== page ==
Clinton, Kaine make Ohio a priority on campaign trail

Virginia Senator and Democratic vice presidential nominee Tim Kaine introduces presidential nominee Hillary Clinton at her rally in Youngstown, Ohio, on Saturday, July 30, 2016.

Alex Delaney-Gesing

Sixty-nine-year-old Aurora resident Marryan Aue stood in the back of the crowded gymnasium of Youngstown’s East High School, hands firmly wrapped around the body of the Canon DSLR camera that hung from her neck.

With a clear view of the podium where Democratic presidential nominee Hillary Clinton would speak, Aue was ready to capture the history-making candidate in-person for the first time.

“You hear so many bad things about Hillary, about what she’s done and all, I had to see for myself,” she said.

Aue has been a registered Republican her whole life. This election year, however, she’s voting for the opposing side.

After accepting the Democratic Party’s nomination Thursday night, the former secretary of state and her running mate, Virginia Sen. Tim Kaine, embarked on a three-day road trip through the Rust Belt to discuss their plans for the nation’s economy.

The decades of experience Clinton has garnered have helped to sway Aue toward the candidate’s ability to lead the country.

“I think she’s got a real good chance because she knows the system,” Aue said. “She’s an insider. She’s been there.”

On the stretch of road leading to the high school, pro-Donald Trump signs lined front yards.

“Hillary For Prison” and “Trump for President” were boldly written in blue and red on white poster boards and handmade wooden signs.

Locals with the “Trump Train,” as they called it, rented out a plot of land across the street from the high school to raise awareness of the Republican candidate.

They wanted to spread their believe of him being “for everybody, especially in the inner city,” one member said.

However, hordes of blue “I’m with her” shirts could be seen in the seemingly-endless line of people who waited on the school property to enter the building before the rally.

At capacity, the high school gymnasium was filled with an estimated 1,200 rally attendees. Another 400 people occupied the makeshift overflow area in the school’s cafeteria.

Some sat at cafeteria tables, disgruntled at not being allowed into the rally, but refusing to budge nonetheless. Others stood as near to the gym doors as security allowed them to, their ears craned to hear the presidential candidate’ speech.

A sea of blue scattered the bleachers, interspersed with the occasional white and red.

Glittering hats with patriotic stickers and American flags donned the heads of a few older women who surrounded the large, white and bright blue “Stronger Together” sign strategically placed in the center row of bleachers, directly behind and parallel to the podium.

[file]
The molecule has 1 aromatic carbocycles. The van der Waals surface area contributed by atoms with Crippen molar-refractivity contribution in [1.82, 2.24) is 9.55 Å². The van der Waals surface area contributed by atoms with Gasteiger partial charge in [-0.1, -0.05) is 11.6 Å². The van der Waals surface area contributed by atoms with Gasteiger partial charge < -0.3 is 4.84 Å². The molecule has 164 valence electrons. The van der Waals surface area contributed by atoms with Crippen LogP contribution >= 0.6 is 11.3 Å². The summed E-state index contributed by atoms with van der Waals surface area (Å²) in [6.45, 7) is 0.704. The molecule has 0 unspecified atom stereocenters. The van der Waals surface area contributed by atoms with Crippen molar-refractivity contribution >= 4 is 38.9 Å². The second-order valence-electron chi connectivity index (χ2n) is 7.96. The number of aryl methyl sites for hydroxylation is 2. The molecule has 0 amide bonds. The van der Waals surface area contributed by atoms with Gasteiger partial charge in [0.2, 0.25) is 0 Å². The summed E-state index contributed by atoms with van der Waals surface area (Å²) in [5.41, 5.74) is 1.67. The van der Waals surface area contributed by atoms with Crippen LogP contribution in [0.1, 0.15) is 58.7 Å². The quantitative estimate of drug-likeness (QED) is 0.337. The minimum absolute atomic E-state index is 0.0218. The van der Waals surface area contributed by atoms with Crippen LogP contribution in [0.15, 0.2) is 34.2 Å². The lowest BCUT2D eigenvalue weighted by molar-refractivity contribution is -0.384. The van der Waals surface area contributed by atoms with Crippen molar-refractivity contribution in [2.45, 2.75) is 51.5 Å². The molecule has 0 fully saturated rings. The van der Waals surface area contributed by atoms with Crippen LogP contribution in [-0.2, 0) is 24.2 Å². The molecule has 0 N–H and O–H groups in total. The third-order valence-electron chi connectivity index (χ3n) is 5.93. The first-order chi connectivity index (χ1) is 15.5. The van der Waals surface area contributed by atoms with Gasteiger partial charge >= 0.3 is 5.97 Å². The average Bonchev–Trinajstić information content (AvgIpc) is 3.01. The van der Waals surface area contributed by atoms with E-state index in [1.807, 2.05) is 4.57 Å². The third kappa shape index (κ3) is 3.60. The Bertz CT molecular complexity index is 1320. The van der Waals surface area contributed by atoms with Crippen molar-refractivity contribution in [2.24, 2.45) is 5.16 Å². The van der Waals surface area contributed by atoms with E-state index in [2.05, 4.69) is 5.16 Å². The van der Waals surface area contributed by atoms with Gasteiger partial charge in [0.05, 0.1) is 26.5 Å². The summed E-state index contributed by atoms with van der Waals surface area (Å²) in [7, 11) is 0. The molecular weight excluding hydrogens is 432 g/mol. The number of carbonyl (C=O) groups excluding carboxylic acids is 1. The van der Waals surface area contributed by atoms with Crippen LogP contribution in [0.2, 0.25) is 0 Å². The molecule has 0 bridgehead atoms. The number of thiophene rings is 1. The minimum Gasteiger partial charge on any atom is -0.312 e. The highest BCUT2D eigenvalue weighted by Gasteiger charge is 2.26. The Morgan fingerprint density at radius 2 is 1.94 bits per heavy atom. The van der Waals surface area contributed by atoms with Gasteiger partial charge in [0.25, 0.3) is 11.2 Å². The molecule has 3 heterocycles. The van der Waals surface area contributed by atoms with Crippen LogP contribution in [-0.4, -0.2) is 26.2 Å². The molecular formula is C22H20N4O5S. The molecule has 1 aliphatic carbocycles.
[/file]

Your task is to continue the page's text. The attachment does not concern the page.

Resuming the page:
With Clinton buttons pinned to the front of their jackets, Cleveland residents Carolyn and Bennie Williams waited patiently in the gymnasium for the candidate to arrive.

Bennie, 68, voted for Clinton in the 2008 primary, when then-Sen. Barack Obama beat her for the Democratic presidential nomination.

“I’ve been a Hillary supporter from the very beginning, when Bill Clinton was in office,” he said. “I always said she was as smart as him, if not smarter.”

Bennie said the time for women leaders in the world has come. Just look at the polls, he said.

Following the Democratic National Convention, national polls and surveys have put Clinton ahead in favorability.

One poll released Friday by RABA Research showed Clinton having a 14-point lead over Trump, with 45 percent to his 31 percent.

The poll reported women at 50 percent support for Clinton, with a 7-point lead among men and a 16-point lead with seniors.

Compared to last week’s RABA poll, Clinton’s approval increased by 6 points and Trump’s decreased by 3 points.

In a July 30 RABA article published along with the poll, John Del Cecato, a Democratic-leaning partner with the firm, said the lead Trump had garnered following the Republican National Convention has since disappeared.

“Trump continues to struggle to consolidate support within his own party,” Del Cecato said. “Clinton has a sizable lead among independents and is even peeling off a small slice of Republican voters.”

A CNN survey conducted over the weekend put Clinton at 52 percent popularity ahead of Trump by 9 percent. This was a change from the week prior, where Trump lead with 48 percent, 3 percent more than Clinton.

FiveThirtyEight’s “now-cast,” where a forecast of the presidential winner is projected based on current approval ratings, predicted Clinton would win the presidency, with 91.2 percent to Trump’s 8.8 percent.